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Lets say we have some disjoint decreasing sequences:

s1={10,8,2}
s2={9,5,4,1}
s3={7,6,3}

I select some decreasing sequences (say 5 decreasing sequences in the order s2,s1,s2,s3,s2) and concatenate them (resulting sequence S = {9,5,4,1,10,8,2,9,5,4,1,7,6,3,9,5,4,1}.

Now I want to find the length of the longest increasing subsequence in S. In the above example: 5 -> {1,2,4,7,9}

Expected Time Complexity is less than O(|S|).

  • The best solution if the numbers are random is in O(|S|*log(|S|)) using dynamic programming. You can try to start from there and add some restrictions according to your decreasing order. For instance, you can "remove" 9, 5, 4 (beginning) and 5, 4, 1 (end). Also, don't iterate normally through the sequence, because when you take 1, you need to find the lowest number from the second sequence that is bigger than 1 ... I mean start from right to left in the next sequence 2 - 8 - 10. – ROMANIA_engineer Oct 5 '14 at 9:12
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    You cannot do better than ` O(|S|*log(|S|)); if you could you would be able to solve the unrestricted LIS problem simply by assuming s_i={S[i]} (all single-element subsequences). You need to set up further restrictions. – n. 'pronouns' m. Oct 5 '14 at 9:17
  • I can't seem to think of any solution better than O(|S| * log(k)) where k is the average size of the decreasing sequences. Though it might be useful to use some sort of line sweep type algorithm. – Nuclearman Oct 8 '14 at 7:22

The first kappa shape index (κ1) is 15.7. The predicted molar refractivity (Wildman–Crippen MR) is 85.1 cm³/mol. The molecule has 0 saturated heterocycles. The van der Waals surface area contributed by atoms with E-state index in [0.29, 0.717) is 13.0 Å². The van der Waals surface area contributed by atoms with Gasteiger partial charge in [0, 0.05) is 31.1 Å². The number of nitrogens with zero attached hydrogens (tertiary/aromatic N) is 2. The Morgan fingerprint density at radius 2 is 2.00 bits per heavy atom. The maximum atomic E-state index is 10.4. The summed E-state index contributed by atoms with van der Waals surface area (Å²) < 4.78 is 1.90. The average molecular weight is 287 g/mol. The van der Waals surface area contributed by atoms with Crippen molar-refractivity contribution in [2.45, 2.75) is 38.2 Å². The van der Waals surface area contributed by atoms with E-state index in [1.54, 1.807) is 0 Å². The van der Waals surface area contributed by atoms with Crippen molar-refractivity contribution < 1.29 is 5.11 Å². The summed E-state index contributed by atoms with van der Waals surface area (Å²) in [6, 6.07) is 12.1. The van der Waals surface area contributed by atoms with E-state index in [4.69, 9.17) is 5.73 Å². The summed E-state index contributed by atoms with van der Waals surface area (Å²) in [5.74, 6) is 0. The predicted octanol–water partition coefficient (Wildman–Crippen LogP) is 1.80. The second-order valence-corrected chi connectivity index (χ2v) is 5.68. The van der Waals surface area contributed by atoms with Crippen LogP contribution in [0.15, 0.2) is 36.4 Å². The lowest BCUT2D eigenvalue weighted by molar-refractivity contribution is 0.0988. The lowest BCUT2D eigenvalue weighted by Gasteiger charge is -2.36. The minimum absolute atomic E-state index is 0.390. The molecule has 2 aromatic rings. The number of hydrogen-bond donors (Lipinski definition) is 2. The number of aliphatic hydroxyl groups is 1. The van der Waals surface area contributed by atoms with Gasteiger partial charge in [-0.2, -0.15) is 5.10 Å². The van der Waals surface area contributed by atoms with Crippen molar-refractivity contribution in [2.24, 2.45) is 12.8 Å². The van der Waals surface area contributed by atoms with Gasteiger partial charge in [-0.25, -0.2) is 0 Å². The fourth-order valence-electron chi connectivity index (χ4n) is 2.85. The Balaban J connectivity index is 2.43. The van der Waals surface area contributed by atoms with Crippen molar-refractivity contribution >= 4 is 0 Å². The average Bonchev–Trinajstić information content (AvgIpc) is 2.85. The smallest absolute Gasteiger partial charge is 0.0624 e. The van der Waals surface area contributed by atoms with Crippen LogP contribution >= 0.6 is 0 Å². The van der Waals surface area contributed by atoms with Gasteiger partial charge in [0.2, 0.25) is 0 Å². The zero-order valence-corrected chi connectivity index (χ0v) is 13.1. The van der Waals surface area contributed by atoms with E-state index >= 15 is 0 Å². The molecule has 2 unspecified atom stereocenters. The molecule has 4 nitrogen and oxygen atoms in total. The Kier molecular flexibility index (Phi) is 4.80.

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The length of the longest increasing subsequence can't be more than two. Because the sequences you concatenate are decreasing, it can only be an increasing sequence if you go from the last number of one sequence to the first number of the other sequence. To find out if there is an increasing subsequence with length 2 in your sequence S, you only have to focus on the end and the beginning of the sequences you want to concatenate.

  • {1,2,4,7,9} is the longest LIS here. The maximum possible length of LIS is equal to number of decreasing sequences concatenated to form S which is 5 (at most 1 number can be present from each decreasing sequence to form an increasing subsequence). – Pranjal Jain Oct 5 '14 at 8:34
  • A subsequence is not defined like you think it is. en.m.wikipedia.org/wiki/Subsequence – n. 'pronouns' m. Oct 5 '14 at 8:59

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